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$1,500,000 Verdict - Misdiagnosis Of Patient Ductus Arteriosus As Ventricular Septal Defect - Failure To Confirm Diagnosis - Unnecessary Sternotomy - Permanent Surgical Scarring.

The plaintiff, a 38-year-old female, claimed that the defendant cardiologist negligently misdiagnosed her with a ventricular sepal defect and the defendant surgeon negligently failed to confirm the diagnosis before performing unnecessary surgery.

The plaintiff, a native of Sudan, was diagnosed with a ventricular sepal defect or "VSD" (a hole in the septum of the heart) by the defendant cardiologist in 2002. She was referred to the co-defendant cardiothoracic surgeon for open heart surgery. After the surgeon performed a sternotomy (cut through the rib cage) and opened the pericardium (the sac around the heart), he determined that the plaintiff did not have VSD, but rather, suffered from a patent ductus arteriosus or "PDA". Experts testified that the vast majority of PDAs can be corrected through a catheterization procedure without the necessity of open surgery. Evidence showed that the plaintiff's PDA was later corrected with this type of catheter procedure. The plaintiff claimed that the defendant cardiologist negligently performed the cardiac catheterization by misplacing the catheter and not obtaining oxygen saturation levels from the right ventricular outflow tract, where the catheter should have been placed.

The plaintiff experienced several weeks of fluid on her heart and lungs following the surgery. Photographs of the surgical scarring was introduced to the jury. The plaintiff's experts testified that the plaintiff is also at risk for development of adhesions around her heart which could make any future surgery more difficult. In addition, the plaintiff suffered from preexisting spinal scoliosis which her doctors testified can exacerbate the residual lung capacity and breathing problems related to the surgery. The plaintiff made no claim for economic damages. The defendant's cardiology expert opined that the defendant cardiologist properly placed the cardiac catheter, but that the plaintiff had an anatomic anomaly of the heart valve. The anomaly allowed blood to jet through the valve the wrong way (the PDA is in the vessel below the valve) and therefore oxygenated blood entered the ventricular outflow tract, according to the defendant's expert.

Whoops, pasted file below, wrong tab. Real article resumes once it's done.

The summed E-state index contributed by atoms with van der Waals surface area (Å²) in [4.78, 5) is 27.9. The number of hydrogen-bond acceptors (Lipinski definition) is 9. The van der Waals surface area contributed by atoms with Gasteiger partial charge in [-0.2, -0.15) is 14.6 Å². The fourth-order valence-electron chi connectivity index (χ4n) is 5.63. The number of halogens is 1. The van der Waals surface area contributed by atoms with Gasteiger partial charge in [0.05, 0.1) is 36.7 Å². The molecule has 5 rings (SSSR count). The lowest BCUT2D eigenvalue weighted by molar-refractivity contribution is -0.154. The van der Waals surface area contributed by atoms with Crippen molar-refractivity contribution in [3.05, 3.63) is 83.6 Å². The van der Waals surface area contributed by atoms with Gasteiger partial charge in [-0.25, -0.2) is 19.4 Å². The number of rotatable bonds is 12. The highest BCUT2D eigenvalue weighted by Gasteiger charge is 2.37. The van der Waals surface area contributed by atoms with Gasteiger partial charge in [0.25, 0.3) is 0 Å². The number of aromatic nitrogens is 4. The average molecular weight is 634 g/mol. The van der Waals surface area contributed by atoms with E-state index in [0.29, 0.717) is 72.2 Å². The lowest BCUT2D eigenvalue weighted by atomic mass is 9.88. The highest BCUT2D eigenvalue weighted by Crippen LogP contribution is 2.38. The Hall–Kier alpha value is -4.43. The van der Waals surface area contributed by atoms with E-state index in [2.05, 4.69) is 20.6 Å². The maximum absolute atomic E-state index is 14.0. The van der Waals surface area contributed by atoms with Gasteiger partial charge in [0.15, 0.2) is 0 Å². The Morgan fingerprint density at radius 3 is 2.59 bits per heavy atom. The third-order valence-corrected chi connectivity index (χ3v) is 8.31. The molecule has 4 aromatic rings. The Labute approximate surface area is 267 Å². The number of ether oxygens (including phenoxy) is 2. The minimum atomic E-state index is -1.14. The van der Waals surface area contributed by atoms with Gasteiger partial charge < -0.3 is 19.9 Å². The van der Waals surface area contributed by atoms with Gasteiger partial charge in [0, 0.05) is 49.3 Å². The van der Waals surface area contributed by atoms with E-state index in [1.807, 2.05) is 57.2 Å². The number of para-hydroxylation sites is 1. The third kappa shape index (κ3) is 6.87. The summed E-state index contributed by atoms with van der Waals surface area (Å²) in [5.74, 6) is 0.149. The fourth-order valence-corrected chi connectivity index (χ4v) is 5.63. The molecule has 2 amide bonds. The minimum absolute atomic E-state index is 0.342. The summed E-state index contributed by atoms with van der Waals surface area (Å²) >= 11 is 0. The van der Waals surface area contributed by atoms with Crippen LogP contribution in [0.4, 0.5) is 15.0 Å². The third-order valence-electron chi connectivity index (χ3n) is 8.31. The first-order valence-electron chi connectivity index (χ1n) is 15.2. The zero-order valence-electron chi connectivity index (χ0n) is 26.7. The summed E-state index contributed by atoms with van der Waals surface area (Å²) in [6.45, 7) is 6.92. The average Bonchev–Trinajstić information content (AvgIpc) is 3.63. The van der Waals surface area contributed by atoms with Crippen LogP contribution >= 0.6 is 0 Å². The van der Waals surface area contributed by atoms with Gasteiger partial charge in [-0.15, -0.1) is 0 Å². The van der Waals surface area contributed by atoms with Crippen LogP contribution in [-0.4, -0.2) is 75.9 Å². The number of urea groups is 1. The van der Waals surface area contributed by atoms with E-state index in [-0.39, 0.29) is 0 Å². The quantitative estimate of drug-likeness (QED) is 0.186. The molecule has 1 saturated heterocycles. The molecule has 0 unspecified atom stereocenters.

The co-defendant, cardiothoracic surgeon testified that he laid his hand on the plaintiff's heart and felt a thrill (a fluttering feeling in the vessel which is likened to the feeling of petting a purring cat). The surgeon testified that the thrill was the first indication to make him consider that the cardiologist may have been wrong in his diagnosis of VSD, because a thrill is consistent with a PDA and not VSD.

The surgeon testified he rechecked the oxygen saturation levels intraoperatively with a Swan Ganz catheter and did not see the step-up in oxygen saturations expected. Finally, the surgeon testified he relied on the TEE to determine that the plaintiff did not have VSD. He immediately stopped the operation, closed the sternum and referred the plaintiff for repair of her PDA.

The jury found the defendant cardiologist 100% negligent. The plaintiff was awarded non-economic damages of $1,500,000 comprised of $500,000 in past and $1 million in future damages.

This informational piece was prepared by Silverman & Fodera. If you would like more information on this topic, call us at (800) 220-LAW1, or use the "Do I Have A Case?" link on this web site.